• As I understand it from some past research I did on how the BNP was trying to win seats in Parliament, there’s still a problem with areas where the population has declined substantially continuing to have representation in Parliament even though they no longer have the population to justify the seat and with district lines having been drawn to the advantage of the ruling party, which has been Labour for quite a long time.

    And for the record, The Guardian which is certainly NOT conservative, has shown similar numbers in their polls.


  • The Daily Mall is another right wing newspaper.

    The rotten boroughs issue was eliminated by the Great Reform Act of 1832, so I don’t think your point has any relevance at all.

    Polls don’t translate into seats because people often don’t tell the truth to pollsters and also because people change their minds over time, particularly in Britain where party loyalty is at an all time low.

  • Chris, the Daily Mail gives Labour and Brown even worse numbers in their poll taken 2 days after the Daily Telegraph poll. They have Tories over Labour at 40% to 25% and have 50% of the population rating Brown as even worse than the abominable Neil Kinnock, though I have to wonder how many of those polled actually remember Kinnock.

    As for polls not translating into seats in Parliament, that’s the great British tradition of rotten Boroughs translated for the modern age. When it comes to gerrymandering Americans are still amateurs compared to the Brits.


  • There is zero possibility of the Tories ditching Cameron or Osborne unfortunately. I could almost vote for them myself if they did!

    I wouldn’t put too much faith in the Daily Telegraph, the owners of which are more likely to put their children into slavery than give the Labour Party anything.

    However, it is certainly the case that Brown has a credibility issue, but that was in no small part caused by the sly and possibly corrupt wheeling and dealing of Tony Blair, who should have left office long before he did. Brown was just left to deal with the consequences.

    When Labour came into power in 1997, it had a lead over the Tories of almost 250 MPs and in the most recent election in 2005 they had almost 160 more MPs; not even the most optimistic polls are showing the Tories as getting anything like that in the next election and if the current small signs of economic recovery grow stronger, which is obviously not impossible, anything could happen.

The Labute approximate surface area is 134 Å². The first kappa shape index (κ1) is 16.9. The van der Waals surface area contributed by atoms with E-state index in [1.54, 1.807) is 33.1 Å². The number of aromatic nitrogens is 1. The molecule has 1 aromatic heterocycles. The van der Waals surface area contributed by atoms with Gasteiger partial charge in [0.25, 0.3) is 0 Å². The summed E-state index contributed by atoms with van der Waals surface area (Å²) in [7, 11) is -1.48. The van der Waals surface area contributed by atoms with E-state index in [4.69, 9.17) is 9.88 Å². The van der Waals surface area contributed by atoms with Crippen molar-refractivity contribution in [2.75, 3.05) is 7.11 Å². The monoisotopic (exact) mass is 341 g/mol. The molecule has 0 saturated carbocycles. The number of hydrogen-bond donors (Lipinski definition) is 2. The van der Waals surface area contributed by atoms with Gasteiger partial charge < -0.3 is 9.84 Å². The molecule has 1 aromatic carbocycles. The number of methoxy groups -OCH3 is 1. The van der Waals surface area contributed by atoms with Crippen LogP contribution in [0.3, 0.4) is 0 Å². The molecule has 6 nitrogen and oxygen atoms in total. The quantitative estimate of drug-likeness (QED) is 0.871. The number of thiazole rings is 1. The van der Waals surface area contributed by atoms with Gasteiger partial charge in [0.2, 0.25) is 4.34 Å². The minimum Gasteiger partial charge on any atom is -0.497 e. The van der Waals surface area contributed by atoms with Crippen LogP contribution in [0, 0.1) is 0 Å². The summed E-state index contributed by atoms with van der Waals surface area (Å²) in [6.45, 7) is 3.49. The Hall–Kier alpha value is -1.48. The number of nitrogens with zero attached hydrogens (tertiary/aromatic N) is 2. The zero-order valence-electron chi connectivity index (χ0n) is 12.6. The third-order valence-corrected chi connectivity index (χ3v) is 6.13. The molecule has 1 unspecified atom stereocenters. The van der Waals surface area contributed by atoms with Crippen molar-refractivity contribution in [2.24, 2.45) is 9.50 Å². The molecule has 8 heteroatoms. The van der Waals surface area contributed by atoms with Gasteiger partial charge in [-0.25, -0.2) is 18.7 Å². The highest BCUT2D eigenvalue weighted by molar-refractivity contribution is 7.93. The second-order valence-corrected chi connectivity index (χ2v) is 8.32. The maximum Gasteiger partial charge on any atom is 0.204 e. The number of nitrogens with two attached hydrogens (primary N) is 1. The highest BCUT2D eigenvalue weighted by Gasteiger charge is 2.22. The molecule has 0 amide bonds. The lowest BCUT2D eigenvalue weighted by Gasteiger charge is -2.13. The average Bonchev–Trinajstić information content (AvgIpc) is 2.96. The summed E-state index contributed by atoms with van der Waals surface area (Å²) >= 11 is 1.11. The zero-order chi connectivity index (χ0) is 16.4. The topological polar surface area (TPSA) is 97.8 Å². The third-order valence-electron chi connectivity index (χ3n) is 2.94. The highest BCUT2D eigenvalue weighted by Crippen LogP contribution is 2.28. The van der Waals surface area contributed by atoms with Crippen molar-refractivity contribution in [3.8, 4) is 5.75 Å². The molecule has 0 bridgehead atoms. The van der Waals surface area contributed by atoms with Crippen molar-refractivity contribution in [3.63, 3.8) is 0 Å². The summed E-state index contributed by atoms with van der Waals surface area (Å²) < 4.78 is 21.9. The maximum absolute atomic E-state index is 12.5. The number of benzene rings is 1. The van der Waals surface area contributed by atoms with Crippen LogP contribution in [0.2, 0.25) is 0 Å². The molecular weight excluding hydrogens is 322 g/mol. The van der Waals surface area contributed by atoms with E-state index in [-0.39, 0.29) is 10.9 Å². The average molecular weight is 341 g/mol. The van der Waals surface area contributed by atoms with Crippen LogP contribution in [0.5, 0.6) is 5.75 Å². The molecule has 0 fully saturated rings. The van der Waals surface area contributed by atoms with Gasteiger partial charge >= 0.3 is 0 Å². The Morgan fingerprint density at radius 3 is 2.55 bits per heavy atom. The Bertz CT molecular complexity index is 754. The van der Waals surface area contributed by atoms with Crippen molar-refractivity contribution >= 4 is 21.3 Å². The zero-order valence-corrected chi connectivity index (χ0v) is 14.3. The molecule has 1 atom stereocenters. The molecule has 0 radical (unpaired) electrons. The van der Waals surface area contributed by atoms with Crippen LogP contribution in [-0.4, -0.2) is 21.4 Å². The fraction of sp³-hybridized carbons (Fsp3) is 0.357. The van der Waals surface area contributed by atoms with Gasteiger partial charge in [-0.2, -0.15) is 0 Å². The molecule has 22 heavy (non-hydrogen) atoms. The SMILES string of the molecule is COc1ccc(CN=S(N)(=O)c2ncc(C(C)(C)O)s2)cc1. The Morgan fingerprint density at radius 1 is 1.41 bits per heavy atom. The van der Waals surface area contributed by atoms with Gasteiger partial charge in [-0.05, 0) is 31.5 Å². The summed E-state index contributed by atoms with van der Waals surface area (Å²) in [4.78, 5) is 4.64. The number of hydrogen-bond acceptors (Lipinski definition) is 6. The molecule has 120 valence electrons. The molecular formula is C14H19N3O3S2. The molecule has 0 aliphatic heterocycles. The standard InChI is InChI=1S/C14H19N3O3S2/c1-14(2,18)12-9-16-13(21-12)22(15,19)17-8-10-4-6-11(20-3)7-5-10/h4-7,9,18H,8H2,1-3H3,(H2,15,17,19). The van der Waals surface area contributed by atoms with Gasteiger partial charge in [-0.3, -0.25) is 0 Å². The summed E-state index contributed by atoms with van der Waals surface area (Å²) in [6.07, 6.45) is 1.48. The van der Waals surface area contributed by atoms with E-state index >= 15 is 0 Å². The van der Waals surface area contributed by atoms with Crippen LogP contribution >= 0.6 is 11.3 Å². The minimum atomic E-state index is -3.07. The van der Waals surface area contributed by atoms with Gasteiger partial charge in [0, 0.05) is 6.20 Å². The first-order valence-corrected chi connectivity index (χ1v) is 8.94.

• I have to admit I’m not a fan of Cameron. It will likely to be to the Tories advantage if the election is delayed so they can have time to find a better candidate.

    I do think you underestimate the dissatisfaction with Labour and with Brown, though. In the latest Daily Telegraph poll Brown has a negative rating of 71% which is as bad as Bush ever had over here, and Labour as a party was showing only 26% support to the Tories 39%. If those numbers persist into the election that would give the Tories a very strong position.


  • Whilst there is a trend away from the Labour Party, which has been in power for a long time now, there isn’t really a strong trend towards the Conservatives, who on current figures probably won’t have a significant majority after the next elections, which certainly won’t be this Autumn but in the Spring of 2010.

    None of the three main political parties present an attractive proposition for the forthcoming elections.

    Labour is tired, although most of its problems can be attributed to Tony Blair, whose rise and fall from favoured son to corrupt loser is a warning to President Obama.

    The two main Tories, party leader David Cameron and want to be Chancellor George Osborne, rightly make most people’s skin crawl.

    Meanwhile, the Liberal Democrats have a fairly effective leader but still suffer from their perennial problem of simply not having enough critical mass.

    Maybe it is time to consider if a system of proportional representation would revitalize British politics and offer a way to escape the jaded and predictable routines of first past the post party politics…

  • Cannonshop

    I don’t think it signals a whit of change, Dave. It’s just the process doing what the process is designed to do. Ruling, Appeal, policy changed…like it’s supposed to be changed, by following the rules.

  • Nice to see justice in England. Such a rare thing these days….

  • STM

    Nice to have an independent judiciary …